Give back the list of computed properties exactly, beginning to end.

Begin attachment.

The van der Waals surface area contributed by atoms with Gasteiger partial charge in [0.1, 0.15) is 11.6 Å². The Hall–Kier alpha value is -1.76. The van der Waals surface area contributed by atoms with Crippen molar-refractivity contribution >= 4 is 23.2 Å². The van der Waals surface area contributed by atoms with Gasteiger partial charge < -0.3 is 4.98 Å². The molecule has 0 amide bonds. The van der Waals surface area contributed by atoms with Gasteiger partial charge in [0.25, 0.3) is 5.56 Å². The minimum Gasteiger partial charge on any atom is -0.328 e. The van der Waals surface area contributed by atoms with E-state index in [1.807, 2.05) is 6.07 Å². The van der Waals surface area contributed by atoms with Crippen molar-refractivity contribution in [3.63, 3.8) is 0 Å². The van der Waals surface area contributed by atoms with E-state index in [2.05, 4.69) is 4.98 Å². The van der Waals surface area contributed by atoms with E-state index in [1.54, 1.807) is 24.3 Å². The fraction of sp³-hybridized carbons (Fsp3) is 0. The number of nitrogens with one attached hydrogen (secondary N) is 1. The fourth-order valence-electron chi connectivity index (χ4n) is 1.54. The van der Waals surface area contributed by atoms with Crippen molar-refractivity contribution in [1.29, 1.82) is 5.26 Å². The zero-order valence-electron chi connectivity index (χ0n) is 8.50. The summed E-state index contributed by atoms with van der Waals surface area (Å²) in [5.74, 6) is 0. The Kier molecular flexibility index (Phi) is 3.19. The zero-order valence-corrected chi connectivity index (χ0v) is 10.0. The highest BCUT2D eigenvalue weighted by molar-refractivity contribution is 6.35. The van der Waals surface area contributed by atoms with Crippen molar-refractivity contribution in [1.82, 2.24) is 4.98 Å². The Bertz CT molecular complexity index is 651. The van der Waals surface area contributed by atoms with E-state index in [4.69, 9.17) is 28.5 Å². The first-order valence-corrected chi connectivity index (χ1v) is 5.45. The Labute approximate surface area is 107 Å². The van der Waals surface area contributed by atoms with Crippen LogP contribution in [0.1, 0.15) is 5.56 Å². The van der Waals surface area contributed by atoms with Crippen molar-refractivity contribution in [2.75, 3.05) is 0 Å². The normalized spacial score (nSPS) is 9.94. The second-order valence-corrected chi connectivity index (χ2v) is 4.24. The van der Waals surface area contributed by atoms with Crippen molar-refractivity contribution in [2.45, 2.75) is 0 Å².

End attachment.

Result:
The van der Waals surface area contributed by atoms with Gasteiger partial charge in [0.1, 0.15) is 11.6 Å². The Hall–Kier alpha value is -1.76. The van der Waals surface area contributed by atoms with Crippen molar-refractivity contribution >= 4 is 23.2 Å². The van der Waals surface area contributed by atoms with Gasteiger partial charge < -0.3 is 4.98 Å². The molecule has 0 amide bonds. The van der Waals surface area contributed by atoms with Gasteiger partial charge in [0.25, 0.3) is 5.56 Å². The minimum Gasteiger partial charge on any atom is -0.328 e. The van der Waals surface area contributed by atoms with E-state index in [1.807, 2.05) is 6.07 Å². The van der Waals surface area contributed by atoms with Crippen molar-refractivity contribution in [3.63, 3.8) is 0 Å². The van der Waals surface area contributed by atoms with E-state index in [2.05, 4.69) is 4.98 Å². The van der Waals surface area contributed by atoms with E-state index in [1.54, 1.807) is 24.3 Å². The fraction of sp³-hybridized carbons (Fsp3) is 0. The number of nitrogens with one attached hydrogen (secondary N) is 1. The fourth-order valence-electron chi connectivity index (χ4n) is 1.54. The van der Waals surface area contributed by atoms with Crippen molar-refractivity contribution in [1.29, 1.82) is 5.26 Å². The zero-order valence-electron chi connectivity index (χ0n) is 8.50. The summed E-state index contributed by atoms with van der Waals surface area (Å²) in [5.74, 6) is 0. The Kier molecular flexibility index (Phi) is 3.19. The zero-order valence-corrected chi connectivity index (χ0v) is 10.0. The highest BCUT2D eigenvalue weighted by molar-refractivity contribution is 6.35. The van der Waals surface area contributed by atoms with Crippen molar-refractivity contribution in [1.82, 2.24) is 4.98 Å². The Bertz CT molecular complexity index is 651. The van der Waals surface area contributed by atoms with E-state index in [4.69, 9.17) is 28.5 Å². The first-order valence-corrected chi connectivity index (χ1v) is 5.45. The Labute approximate surface area is 107 Å². The van der Waals surface area contributed by atoms with Crippen LogP contribution in [0.1, 0.15) is 5.56 Å². The van der Waals surface area contributed by atoms with Crippen molar-refractivity contribution in [2.75, 3.05) is 0 Å². The normalized spacial score (nSPS) is 9.94. The second-order valence-corrected chi connectivity index (χ2v) is 4.24. The van der Waals surface area contributed by atoms with Crippen molar-refractivity contribution in [2.45, 2.75) is 0 Å².